No marketed drugs have been actively developed as cocrystals so far, but several companies are actively investigating them. There is, however, already one drug that is sold in cocrystal form, more by accident than design. Lundbeck’s antidepressant escitalopram (Cipralex, Lexapro) was formulated as an oxalate salt, but it is now clear that it is actually a salt/ cocrystal. The asymmetric unit of the crystal structure contains two APIs and two oxalates, and researchers originally believed that each API carried each a single positive charge, with each oxalate having a single negative charge. However, single crystal X-ray diffraction revealed that it is actually a doubly negative oxalate, and the 1:1 salt forms a cocrystal with the second oxalic acid molecule.
In one example we worked on at Pharmorphix, a cocrystal was used to improve the stability of an API. It had proved impossible to produce tablets from this particular API because every time an attempt was made to compress the tablets, they fell apart when they were removed from the compactor. The crystal form simply didn’t like the pressure. We solved its crystal structure, and it turned out that it had a layer-like arrangement, very similar to graphite, and there was nothing holding the layers together. So it was clear what the answer to the problem was – find a way of joining the layers together. By including urea in the crystal lattice, an improved material that was amenable to tableting was created as the urea acted as a linker between the layers.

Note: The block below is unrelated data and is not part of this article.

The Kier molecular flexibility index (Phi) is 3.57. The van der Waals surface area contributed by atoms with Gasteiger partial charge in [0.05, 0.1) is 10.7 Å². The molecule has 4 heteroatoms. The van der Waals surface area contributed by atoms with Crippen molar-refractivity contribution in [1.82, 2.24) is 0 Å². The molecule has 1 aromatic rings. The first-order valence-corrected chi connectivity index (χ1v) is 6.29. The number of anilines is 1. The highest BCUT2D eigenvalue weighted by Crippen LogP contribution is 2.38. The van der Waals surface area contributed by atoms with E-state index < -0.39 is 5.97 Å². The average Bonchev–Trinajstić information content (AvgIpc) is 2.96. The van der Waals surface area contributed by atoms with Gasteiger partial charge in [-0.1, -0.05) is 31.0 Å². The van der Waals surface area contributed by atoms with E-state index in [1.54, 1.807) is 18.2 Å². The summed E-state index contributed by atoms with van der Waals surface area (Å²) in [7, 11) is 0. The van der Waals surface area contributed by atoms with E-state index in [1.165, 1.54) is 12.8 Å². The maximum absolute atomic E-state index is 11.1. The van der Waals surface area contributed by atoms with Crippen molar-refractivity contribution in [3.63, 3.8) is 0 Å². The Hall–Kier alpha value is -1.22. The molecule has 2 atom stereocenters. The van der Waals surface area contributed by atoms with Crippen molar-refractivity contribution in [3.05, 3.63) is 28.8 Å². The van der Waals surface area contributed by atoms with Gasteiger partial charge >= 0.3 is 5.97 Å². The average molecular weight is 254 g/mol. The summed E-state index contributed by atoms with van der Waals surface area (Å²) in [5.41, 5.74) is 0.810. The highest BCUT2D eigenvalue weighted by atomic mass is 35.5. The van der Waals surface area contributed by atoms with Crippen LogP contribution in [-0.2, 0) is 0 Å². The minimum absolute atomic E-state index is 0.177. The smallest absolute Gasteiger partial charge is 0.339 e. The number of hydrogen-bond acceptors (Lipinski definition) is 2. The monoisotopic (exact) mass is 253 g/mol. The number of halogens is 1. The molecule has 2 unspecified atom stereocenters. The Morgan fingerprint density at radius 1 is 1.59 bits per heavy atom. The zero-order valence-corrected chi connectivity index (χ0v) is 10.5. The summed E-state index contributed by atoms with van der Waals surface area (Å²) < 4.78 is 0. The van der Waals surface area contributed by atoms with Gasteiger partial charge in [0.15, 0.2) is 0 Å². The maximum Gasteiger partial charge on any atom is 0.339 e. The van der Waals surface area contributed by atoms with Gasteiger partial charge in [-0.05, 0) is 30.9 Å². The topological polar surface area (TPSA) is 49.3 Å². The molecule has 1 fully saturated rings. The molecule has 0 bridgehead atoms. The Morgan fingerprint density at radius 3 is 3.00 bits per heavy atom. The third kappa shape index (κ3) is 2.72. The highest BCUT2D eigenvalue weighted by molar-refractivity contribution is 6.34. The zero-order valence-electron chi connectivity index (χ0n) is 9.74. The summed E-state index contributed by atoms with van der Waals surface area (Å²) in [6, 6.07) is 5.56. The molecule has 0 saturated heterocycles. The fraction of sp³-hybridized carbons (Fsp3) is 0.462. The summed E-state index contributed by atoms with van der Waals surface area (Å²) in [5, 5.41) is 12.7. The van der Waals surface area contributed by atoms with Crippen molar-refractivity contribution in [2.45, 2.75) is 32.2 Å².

It is already clear that cocrystals do indeed have potential to increase the apparent solubility of compounds with poor dissolution properties. A lot of work has been done in the area by Annette Bak and her colleagues at Amgen. These include a series of studies on cocrystals of AMG-517, a drug that was being investigated as a potential treatment for chronic pain. This compound had formulation problems because its poor solubility limited its absorption. A range of cocrystals of the drug were prepared, where the co-formers included diacids, triacids and amides.